The summer before you go to college is a big one – you’ve got to pack your room up, say goodbye to your oldest friends, leave your childhood behind, and you’ve got to figure out which roommate is going to bring the mini-fridge.  Elizabeth and Lauren are about to start their freshman year at UC Berkley and have received the news that they will be roommates.  Elizabeth reaches out to Lauren, and the girls strike up a conversation that spans the course of a summer that is filled with personal growth, the challenges of change in family ties and childhood friendships, the increasing complexities of adult decisions (and not just about that minifridge), and romance.  Though they’ve never met, they rely on each other to get through it all – nervous as they are about their own burgeoning friendship not working out.  This is a strong recommendation for adult female readers for the nostalgic reasons (remember when?) and for high schoolers looking to make their own leap into the vast world of college roomie-dom (or college kids in it!)!
This is such a fun book you guys.  I really enjoyed reading it!  There’ s a lot to love as a book pusher for teens (the frank way old bonds get tested by new challenges, how its okay to realize you may not be bff’s forever, interracial dating, dating, sex, complex family decisions, parenting your parent, etc. etc.), but there’s also a lot of just sheer enjoyment of walking down memory lane.  I mean, many of us went to college/university, and many of us can recall the nervous feeling you had when you found out who your roommie was going to be – let alone if they’d be a friend!  It’s a fun exploration of a really pivotal time of life.   
Two thumbs up – and a great gift idea for that high school senior in your life if you are last minute holiday shopping…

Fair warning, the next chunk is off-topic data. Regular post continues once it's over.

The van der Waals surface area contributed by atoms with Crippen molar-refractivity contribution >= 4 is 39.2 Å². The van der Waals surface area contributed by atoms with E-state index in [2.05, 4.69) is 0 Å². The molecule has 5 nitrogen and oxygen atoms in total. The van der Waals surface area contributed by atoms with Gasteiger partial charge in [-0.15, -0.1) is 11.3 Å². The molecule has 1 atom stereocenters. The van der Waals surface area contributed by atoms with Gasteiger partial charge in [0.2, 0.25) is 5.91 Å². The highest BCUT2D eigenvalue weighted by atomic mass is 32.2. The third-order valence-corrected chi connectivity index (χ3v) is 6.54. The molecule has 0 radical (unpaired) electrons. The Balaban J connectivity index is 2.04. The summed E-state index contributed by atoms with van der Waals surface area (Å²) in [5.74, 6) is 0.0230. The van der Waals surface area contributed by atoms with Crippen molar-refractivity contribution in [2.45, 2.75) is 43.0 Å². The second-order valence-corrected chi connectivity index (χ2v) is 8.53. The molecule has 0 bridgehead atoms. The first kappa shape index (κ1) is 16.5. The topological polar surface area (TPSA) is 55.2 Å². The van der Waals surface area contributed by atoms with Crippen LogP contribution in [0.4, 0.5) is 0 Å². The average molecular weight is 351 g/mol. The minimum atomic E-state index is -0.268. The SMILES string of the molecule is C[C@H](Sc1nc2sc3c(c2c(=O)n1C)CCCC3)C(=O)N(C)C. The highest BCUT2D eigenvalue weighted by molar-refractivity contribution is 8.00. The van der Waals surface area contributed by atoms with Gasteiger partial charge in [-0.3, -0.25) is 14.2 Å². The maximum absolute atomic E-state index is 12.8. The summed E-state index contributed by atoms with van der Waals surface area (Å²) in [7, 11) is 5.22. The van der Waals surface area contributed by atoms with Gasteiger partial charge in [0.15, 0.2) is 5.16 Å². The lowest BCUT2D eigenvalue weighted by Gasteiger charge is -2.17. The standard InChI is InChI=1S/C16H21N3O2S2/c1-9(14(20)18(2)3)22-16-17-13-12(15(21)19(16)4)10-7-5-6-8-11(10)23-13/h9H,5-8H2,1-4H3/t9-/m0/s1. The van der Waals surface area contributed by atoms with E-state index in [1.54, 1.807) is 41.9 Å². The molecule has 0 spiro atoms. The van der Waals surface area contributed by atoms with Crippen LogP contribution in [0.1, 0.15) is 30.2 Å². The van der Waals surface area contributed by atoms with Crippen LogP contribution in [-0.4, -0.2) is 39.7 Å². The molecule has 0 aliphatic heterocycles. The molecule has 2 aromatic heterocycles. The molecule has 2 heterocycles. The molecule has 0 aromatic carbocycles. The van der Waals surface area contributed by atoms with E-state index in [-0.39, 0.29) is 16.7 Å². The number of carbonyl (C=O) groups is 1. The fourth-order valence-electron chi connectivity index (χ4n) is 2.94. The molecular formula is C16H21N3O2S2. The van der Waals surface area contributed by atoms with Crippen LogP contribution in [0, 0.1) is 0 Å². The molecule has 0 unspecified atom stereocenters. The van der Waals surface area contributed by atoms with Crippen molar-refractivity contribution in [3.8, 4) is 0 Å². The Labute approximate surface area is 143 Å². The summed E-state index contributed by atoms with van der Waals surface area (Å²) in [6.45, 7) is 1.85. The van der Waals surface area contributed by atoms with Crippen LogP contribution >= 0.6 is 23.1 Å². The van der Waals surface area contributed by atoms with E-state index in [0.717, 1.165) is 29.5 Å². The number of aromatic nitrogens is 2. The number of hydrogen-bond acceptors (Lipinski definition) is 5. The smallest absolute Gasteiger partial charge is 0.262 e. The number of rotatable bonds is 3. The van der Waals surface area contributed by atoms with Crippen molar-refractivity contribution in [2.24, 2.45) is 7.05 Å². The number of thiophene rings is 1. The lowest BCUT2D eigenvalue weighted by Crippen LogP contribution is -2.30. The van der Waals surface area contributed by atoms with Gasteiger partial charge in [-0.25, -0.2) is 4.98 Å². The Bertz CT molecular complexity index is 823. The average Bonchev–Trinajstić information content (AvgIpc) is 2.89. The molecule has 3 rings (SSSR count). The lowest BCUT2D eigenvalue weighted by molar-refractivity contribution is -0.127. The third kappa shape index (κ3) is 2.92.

Sunday, December 15, 2013

Aristole and Dante Discover the Secrets of the Universe, by Benjamin Alire Saenz: and make this Pocho starry-eyed along the way

Aristotle and Dante Discover the Secrets of the Universe
Benjamin Alire Saenz
New York: Simon and Schuster, 2012.
ISBN:  978144240892

Aristotle, or Ari, as he prefers to be called, is fifteen, introverted, bored, and a bit of a loner.  While teaching himself to swim at the local pool, he meets Dante.  Dante is fifteen, extroverted, artistic, has a way with words, and can swim.  Dante offers to teach Ari to swim, and the boys develop a quietly powerful friendship.  Ari’s boundaries begin to be chipped away by Dante’s curiosity, and he begins to ask himself questions about his family, himself, and his world.  When Dante’s family needs to move away for the year for his father’s job, their friendship is tested by distance and, over the course of the year, by the admission of one of the two that he is not attracted to girls.   This story is beautiful, simple, and yet complex on many levels.  It is a strong recommendation for teens 14 and up, and adults.  Every library with an ounce of self-respect should have this in their catalog!

This book is nearly impossible to summarize.  That’s not because it’s super complex, or because I don’t want to spoil it, but the exact opposite (well, except the spoiling part – I hate Uncle Spoiler!).  The story itself is relatively simple as a realistic look into the worlds of two boys and their families, the nuances and secrets that all families have, their related personal growth and search for identity, and the increasing acceptance of self that is true of many coming of age stories.  But this is not a simple coming of age story.